Following twelve recent cases of malaria, mainly amongst European and North American visitors to the Dominican Republic, the Health Protection Agency is reminding travellers about the importance of protecting themselves against malaria when travelling to parts of the world where malaria is commonplace, including the Dominican Republic.
All of the cases were of the more dangerous form of malaria, caused by the parasite, Plasmodium falciparum , and none of the travellers had taken the necessary preventative antimalarial drugs.
Out of the seven cases of falciparum malaria that have been reported in European travellers returning from Dominican Republic , one was a UK resident. Five North Americans have also contracted the disease in the Dominican Republic – two of whom were Americans and three were Canadians.
Areas of the world most affected by malaria include Africa, parts of Asia and the Middle East and Central and South America . The risk is particularly great in Africa where the potentially fatal falciparum malaria is common. A British resident who recently visited The Gambia subsequently died of falciparum malaria. In 2003 all of the fatal cases of malaria reported in the UK were contracted in Africa .
Professor Peter Chiodini, Director of the Agency's Malaria Reference Laboratory, said, “ Malaria caused by Plasmodium falciparum is a serious, potentially fatal disease that is preventable. The Agency recommends that all travellers to countries where malaria is prevalent, such as the Dominican Republic and The Gambia, take the appropriate preventative medication, to decrease the chances of contracting malaria. With the Christmas holiday season approaching it is important to ensure that travellers seeking winter sun in malarious locations are given adequate preventative advice. This includes last minute holidays booked over the telephone and on the internet.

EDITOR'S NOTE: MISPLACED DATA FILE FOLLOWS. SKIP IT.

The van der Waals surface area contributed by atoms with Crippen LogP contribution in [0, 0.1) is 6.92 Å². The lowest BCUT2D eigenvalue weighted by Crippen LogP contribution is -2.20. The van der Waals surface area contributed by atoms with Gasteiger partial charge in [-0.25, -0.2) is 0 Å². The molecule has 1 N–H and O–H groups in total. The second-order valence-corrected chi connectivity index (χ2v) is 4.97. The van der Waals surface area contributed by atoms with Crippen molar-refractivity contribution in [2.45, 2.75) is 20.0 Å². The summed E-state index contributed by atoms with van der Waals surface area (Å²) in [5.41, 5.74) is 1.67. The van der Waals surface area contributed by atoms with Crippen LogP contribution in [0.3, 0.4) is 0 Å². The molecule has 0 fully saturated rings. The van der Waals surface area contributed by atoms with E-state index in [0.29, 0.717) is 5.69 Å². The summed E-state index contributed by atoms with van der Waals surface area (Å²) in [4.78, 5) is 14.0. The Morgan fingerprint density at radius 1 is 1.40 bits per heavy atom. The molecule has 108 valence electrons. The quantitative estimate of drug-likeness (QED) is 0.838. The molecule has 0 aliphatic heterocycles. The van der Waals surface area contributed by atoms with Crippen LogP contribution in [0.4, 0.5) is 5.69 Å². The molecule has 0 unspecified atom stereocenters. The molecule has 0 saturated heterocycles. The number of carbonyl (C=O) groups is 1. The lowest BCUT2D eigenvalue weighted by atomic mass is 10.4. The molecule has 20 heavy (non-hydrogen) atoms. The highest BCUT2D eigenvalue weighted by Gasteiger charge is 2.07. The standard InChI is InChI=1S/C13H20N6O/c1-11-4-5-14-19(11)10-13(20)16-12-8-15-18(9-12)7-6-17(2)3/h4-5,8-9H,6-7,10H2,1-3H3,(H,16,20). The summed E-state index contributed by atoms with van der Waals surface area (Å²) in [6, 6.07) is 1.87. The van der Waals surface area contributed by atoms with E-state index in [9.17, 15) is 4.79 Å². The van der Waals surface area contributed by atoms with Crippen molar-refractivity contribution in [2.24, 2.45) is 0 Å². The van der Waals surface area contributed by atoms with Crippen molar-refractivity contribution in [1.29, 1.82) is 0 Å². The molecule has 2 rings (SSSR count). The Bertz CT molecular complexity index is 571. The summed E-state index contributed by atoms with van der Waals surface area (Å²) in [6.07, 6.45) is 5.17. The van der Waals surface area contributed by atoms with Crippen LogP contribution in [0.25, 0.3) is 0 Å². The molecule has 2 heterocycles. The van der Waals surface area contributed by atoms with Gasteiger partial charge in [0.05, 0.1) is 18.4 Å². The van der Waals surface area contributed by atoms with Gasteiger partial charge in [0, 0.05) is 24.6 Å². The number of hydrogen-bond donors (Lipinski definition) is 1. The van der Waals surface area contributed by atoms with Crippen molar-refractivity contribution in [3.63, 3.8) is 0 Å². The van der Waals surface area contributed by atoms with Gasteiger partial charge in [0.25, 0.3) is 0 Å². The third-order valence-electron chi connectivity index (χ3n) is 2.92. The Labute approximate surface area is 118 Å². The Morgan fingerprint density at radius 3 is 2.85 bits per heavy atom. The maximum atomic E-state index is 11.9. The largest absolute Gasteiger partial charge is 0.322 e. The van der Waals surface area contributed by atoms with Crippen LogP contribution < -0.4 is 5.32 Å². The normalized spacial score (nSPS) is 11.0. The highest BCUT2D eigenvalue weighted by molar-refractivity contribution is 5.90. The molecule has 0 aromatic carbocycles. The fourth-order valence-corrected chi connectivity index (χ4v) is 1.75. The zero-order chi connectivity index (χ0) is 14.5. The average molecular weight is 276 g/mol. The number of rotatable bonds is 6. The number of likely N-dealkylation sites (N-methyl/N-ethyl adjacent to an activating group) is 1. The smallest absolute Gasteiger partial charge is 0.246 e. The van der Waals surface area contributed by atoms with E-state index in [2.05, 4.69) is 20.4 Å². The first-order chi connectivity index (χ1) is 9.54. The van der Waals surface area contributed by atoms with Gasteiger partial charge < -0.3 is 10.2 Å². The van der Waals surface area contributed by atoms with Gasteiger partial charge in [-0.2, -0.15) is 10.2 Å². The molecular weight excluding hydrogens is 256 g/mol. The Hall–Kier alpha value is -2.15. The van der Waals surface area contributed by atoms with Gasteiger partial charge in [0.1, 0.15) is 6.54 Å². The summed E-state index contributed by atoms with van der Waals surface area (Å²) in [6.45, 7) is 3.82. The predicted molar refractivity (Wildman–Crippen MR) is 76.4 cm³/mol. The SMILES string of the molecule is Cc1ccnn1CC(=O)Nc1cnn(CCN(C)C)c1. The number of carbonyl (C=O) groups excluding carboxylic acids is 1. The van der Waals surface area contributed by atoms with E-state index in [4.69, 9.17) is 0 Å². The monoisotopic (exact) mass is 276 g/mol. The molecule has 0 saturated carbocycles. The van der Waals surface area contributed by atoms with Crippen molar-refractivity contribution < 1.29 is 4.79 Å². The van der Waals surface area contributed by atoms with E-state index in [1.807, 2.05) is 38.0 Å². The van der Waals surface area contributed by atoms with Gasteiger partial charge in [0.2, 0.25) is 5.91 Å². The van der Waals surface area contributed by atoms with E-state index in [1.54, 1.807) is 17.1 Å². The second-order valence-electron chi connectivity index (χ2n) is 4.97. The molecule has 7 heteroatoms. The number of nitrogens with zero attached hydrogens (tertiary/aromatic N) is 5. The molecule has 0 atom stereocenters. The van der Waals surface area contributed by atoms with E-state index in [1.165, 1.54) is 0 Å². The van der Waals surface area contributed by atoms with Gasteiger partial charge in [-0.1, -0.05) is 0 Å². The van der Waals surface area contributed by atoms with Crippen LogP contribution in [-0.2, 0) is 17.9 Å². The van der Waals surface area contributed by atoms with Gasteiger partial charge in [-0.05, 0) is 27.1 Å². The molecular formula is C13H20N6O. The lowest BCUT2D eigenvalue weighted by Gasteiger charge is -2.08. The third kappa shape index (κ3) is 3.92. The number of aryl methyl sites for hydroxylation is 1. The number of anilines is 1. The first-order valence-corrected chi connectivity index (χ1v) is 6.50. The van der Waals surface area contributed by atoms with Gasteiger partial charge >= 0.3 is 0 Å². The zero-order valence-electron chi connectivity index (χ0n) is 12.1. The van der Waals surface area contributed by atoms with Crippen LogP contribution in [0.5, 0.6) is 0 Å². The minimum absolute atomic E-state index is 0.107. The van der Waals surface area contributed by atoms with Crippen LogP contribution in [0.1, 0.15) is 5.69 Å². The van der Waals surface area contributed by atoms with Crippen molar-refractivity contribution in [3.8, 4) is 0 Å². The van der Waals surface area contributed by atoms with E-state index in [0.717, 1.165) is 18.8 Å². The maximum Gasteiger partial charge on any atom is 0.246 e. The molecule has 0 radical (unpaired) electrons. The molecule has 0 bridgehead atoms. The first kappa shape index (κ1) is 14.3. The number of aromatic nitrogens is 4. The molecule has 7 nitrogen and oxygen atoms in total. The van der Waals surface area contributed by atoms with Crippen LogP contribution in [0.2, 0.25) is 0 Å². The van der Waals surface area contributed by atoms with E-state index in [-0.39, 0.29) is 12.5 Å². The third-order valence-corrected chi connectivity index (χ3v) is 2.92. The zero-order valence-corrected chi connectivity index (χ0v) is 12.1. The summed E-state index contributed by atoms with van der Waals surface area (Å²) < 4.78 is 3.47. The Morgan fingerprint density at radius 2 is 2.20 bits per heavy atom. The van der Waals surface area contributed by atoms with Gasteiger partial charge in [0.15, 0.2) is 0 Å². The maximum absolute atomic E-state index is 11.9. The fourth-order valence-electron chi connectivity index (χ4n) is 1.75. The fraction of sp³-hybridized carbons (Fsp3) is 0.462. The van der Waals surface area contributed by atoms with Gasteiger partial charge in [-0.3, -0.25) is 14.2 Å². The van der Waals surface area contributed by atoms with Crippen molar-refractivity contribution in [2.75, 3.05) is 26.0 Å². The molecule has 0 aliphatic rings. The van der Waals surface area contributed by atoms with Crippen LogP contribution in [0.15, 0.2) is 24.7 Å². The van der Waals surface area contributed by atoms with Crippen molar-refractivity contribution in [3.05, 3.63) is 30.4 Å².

Travellers need to take medication prior to travelling, during their stay abroad and for a period after returning. In addition, simple measures to avoid mosquito bites, such as wearing insect repellent and suitable clothing and sleeping under an insecticide-treated net are also highly effective and add enormously to the benefits of drug protection. These measures are also important because there are other diseases spread by insects for which there is no preventive medication.”